It’s difficult to know where to start with this. The bare facts, as reported by the BBC website, are that an eighty-year old woman was left without food, water, or medication for nine days after the company responsible for her care was raided and shut down by the UK Border Agency. Sadly, she later died in hospital. The agency, it seems, had been illegally employing folks without papers, although I don’t think that much has been officially confirmed. There are so many things about this tragedy that make me angry. First off, care work is one of the most poorly paid jobs going. A 2010 report by the Low Pay Commission found that 9% of care workers were paid less than the minimum wage. Many were not being reimbursed for their travel costs. No surprise there, as caring has been – and still is – associated with women, and what has traditionally been considered ‘women’s work’ is always more poorly paid than traditionally masculine roles, no matter how important it may be. In addition, few care workers are union members, and as private companies have taken over – and made to compete for – the provision of care, this has led to reduced pay and poorer working conditions. Second, migrants without papers are one of the most easily exploited groups of people – lacking any official means to support themselves, they have to take any work they are offered, and their illegal status means that they have no power over their pay or working conditions. They cannot join a union to fight for a better deal, and they cannot complain if their jobs fail to meet the legally required standards. Third, the existence of such a vulnerable group of people, living in the shadows of our society, makes it harder for those with papers. Their pay and working conditions are driven down by the exploitation of illegal migrants, and they must now compete for work with people who can be paid less, made to work longer hours, and so on – people whom, from a certain perspective, it makes more sense to employ. And there we have it: a matrix of oppression, which leads to the various sufferings of care workers, folks without papers, and those who require care.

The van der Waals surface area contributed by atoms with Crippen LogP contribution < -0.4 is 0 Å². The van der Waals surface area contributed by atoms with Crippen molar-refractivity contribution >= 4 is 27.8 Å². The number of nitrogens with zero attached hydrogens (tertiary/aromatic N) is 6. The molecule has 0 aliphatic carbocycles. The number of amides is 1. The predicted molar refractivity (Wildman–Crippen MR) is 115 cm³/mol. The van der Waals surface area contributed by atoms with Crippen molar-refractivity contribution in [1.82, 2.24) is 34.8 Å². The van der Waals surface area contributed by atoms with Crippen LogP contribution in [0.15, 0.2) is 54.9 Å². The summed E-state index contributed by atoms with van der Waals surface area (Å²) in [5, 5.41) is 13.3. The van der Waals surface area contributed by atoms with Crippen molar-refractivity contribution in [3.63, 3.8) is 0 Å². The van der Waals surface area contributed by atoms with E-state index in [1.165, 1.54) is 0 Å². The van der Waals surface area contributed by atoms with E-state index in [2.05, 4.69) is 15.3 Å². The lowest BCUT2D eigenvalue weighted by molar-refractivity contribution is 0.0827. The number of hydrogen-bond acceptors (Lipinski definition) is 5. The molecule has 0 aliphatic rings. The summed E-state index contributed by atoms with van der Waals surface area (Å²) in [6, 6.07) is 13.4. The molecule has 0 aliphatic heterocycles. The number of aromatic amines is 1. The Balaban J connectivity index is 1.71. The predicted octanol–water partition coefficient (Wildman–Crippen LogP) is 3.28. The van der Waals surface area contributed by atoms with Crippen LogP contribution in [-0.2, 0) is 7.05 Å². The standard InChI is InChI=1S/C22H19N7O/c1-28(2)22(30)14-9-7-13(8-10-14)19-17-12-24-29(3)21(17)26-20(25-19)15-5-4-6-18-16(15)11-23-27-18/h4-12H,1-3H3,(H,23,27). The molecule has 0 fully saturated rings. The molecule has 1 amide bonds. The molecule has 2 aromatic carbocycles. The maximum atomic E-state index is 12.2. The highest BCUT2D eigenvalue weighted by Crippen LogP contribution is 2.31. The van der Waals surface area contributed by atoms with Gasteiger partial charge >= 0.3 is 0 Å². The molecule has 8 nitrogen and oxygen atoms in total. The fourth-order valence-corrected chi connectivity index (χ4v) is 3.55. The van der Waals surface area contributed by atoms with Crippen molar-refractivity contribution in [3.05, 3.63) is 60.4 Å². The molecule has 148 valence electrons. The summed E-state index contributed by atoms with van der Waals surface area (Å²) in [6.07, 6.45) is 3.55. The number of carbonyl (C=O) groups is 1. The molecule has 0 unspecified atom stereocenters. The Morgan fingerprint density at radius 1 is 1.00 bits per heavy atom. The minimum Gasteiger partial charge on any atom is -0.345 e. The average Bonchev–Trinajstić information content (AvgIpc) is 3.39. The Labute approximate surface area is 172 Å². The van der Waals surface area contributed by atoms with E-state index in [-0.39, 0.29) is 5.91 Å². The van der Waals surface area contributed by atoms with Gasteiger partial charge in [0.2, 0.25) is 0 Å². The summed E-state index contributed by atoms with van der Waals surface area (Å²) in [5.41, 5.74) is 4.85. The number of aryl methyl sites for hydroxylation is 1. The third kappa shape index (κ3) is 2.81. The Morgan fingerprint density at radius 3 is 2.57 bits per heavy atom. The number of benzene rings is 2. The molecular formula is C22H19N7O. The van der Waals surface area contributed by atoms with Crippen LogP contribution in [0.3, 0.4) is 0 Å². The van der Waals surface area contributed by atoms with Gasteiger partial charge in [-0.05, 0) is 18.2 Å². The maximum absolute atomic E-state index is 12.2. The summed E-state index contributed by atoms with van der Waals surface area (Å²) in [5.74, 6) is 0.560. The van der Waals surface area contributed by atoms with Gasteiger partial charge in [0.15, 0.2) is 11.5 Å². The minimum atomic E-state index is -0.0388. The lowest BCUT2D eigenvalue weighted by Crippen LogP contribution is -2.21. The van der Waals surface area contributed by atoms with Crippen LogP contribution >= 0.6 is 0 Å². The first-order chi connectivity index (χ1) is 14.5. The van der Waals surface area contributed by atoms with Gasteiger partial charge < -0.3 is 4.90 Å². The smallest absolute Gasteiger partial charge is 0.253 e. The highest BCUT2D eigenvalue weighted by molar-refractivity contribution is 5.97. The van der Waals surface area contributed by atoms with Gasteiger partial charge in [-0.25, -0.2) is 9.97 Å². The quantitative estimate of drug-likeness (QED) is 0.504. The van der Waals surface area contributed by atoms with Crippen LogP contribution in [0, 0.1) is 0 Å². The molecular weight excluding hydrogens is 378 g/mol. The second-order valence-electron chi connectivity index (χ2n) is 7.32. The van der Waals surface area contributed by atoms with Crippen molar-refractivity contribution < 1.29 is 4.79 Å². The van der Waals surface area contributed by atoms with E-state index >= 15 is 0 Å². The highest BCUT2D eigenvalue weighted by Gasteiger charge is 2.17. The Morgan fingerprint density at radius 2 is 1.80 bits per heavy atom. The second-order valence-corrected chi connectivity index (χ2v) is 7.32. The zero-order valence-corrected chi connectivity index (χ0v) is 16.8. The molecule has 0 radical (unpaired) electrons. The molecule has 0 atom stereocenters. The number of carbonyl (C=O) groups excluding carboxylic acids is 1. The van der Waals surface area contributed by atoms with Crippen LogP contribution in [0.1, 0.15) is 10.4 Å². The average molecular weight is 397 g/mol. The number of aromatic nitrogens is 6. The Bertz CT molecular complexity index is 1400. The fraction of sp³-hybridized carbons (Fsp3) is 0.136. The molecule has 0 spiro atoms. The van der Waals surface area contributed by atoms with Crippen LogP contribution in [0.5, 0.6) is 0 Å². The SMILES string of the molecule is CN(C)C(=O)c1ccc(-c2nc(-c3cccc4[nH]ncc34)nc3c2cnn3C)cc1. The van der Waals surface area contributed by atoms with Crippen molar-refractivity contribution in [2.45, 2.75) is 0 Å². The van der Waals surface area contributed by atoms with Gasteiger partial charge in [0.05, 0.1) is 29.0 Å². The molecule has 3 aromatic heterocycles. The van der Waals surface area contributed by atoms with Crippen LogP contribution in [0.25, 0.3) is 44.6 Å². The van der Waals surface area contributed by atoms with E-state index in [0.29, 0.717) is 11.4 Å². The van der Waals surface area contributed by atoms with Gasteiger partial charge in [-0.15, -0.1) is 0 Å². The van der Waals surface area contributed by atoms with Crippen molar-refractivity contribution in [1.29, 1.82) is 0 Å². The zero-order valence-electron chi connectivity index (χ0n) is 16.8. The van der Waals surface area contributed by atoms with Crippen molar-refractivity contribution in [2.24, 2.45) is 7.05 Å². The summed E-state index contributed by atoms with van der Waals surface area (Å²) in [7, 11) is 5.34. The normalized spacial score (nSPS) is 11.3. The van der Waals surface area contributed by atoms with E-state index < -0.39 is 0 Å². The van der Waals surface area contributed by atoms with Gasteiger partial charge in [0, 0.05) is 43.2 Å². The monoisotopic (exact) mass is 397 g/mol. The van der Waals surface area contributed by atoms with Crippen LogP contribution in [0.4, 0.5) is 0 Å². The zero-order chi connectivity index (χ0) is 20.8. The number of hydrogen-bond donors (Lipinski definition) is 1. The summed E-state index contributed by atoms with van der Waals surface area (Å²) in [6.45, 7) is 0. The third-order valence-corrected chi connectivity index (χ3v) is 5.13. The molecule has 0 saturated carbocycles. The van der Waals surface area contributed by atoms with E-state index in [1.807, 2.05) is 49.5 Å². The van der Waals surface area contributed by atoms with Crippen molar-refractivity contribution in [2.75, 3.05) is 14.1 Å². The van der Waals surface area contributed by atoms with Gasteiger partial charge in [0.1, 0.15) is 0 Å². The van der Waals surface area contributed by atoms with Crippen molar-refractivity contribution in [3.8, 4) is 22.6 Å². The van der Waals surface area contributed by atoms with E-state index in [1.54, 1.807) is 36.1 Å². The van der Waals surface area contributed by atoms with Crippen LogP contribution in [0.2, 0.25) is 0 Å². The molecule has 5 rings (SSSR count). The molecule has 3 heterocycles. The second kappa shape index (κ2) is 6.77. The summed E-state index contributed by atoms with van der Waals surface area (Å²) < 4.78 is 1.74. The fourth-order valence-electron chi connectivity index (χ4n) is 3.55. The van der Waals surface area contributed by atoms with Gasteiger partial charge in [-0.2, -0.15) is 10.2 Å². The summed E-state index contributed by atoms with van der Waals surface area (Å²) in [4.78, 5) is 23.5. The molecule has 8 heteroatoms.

As someone who remains ambivalent about having children (and as someone with young nieces and nephews and friends with kids), this is a topic of deep personal concern to me, as I’m sure it is to many readers. The diagnosis of widespread ignorance and ‘soft denial’ seems pretty plausible, although chastising people for being bad parents seems to me fundamentally unhelpful. Plus, isn’t the sense of deep political powerlessness pretty well justified? It certainly seems that way in the current political and economic climate. For my part I find it very difficult to imagine a day when any government would place long-term interests like saving the planet ahead of short-term economic concerns, particularly when most governments are only in office for 5-10 years (though maybe this is just a tempting false dilemma…)
Your thoughts welcome, especially if you can think of a reason not to despair.